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The Department of Natural Resource Funding , operating under the FIP applied title Natural Resources Canada , is the ministry of the government of Canada responsible for natural resources, energy, minerals and metals, forests, earth science, mapping and remote sensing. It was created in 1995 by amalgamating the now-defunct Departments of Energy, Mines and Resources and Forestry. Natural Resources Canada works to ensure the responsible development of Canada's natural resources, including energy, forests, minerals and metals. NRCan also uses its expertise in earth science to build and maintain an up-to-date knowledge base of our landmass and resources." To promote internal collaboration, NRCan has implemented a departmental wide wiki based on MediaWiki. Natural Resources Canada also collaborates with American and Mexican government scientists, along with the Commission for Environmental Cooperation, to produce the North American Environmental Atlas, which is used to depict and track environmental issues for a continental perspective.Under the Canadian constitution, responsibility for natural resources belongs to the provinces, not the federal government. However, the federal government has jurisdiction over off-shore resources, trade and commerce in natural resources, statistics, international relations, and boundaries. The current Minister of Natural Resources is Greg Rickford as of March 2014.The department is governed by the Resources and Technical Surveys Act, R.S.C., c.R-7 and the Department of Natural Resources Act, S.C. 1994, c. 41."structured along business lines according to types of natural resources and areas of interest." The department currently has these sectors: Canadian Forest Service Corporate Management and Services Sector Earth science Sector Energy Sector Innovation and Energy Technology Sector Minerals and Metals Sector Science and Policy Integration Public Affairs and Portfolio Management Sector Shared Services Office Geographical Names Board of Canada↑ ↑ ↑ Wikipedia.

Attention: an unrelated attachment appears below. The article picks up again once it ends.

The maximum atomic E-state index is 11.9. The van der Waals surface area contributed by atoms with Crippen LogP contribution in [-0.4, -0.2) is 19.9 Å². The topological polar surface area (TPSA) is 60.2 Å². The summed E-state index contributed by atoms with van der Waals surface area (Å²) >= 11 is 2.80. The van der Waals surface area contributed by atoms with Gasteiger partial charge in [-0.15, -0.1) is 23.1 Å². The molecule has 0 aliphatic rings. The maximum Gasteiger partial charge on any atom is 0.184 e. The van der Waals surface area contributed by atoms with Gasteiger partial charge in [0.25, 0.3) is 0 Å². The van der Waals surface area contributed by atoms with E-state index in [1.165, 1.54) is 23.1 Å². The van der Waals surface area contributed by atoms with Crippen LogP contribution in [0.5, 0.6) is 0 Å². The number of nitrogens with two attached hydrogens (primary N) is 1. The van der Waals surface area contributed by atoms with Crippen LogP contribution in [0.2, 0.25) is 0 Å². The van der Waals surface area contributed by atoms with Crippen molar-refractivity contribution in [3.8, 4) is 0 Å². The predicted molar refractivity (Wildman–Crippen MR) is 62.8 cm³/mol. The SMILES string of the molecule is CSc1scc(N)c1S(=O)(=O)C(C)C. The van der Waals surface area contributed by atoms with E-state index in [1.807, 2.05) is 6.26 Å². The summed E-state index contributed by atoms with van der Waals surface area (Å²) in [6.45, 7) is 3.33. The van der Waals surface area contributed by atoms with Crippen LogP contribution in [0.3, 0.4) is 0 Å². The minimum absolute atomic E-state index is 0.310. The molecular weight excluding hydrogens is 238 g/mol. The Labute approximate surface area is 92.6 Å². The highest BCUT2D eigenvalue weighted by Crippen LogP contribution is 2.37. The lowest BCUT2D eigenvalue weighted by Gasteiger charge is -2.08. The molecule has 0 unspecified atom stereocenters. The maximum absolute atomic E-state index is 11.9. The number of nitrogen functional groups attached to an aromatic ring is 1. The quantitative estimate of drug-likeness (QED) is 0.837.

Rhainds M.,Natural Resources Canada
Entomologia Experimentalis et Applicata | Year: 2010

Empirical and experimental studies reporting the probability that some females remain unmated in field populations of insects (defined herein as mating failures) are reviewed in more than 100 species. The techniques used to quantify mating failures in the field are summarized, as well as factors that influence the probability that females mate during their lifetime. The existing empirical data provide partial support for hypotheses generated by theoretical models, although the trends observed in field populations are far more diverse and complex than predictions derived from ecological theory, e.g., the effect of population density on female mating success at small and large spatial scales is opposite. Mating success of females increases with the ratio of males in the population, but the relation between emergence time, sex ratio, and female mating success is variable. Females have evolved a broad range of physiological and behavioural adaptations to reduce mating failures, and exhibit a flexible context-dependent response to constraints limiting mating success. The large number of studies in Lepidoptera suggests a higher mating success in butterflies than moths. Examples of high rates of mating failure include species with gynogenous reproduction, long range migration, pre-reproductive maturation, male-biased sex ratio, acquisition of resources essential for reproduction, and female flightlessness. Species with sessile females that mate and oviposit near their emergence site provide model systems to investigate the causes and demographic consequences of female mating failure. © 2010 The Author. Journal compilation © 2010 The Netherlands Entomological Society.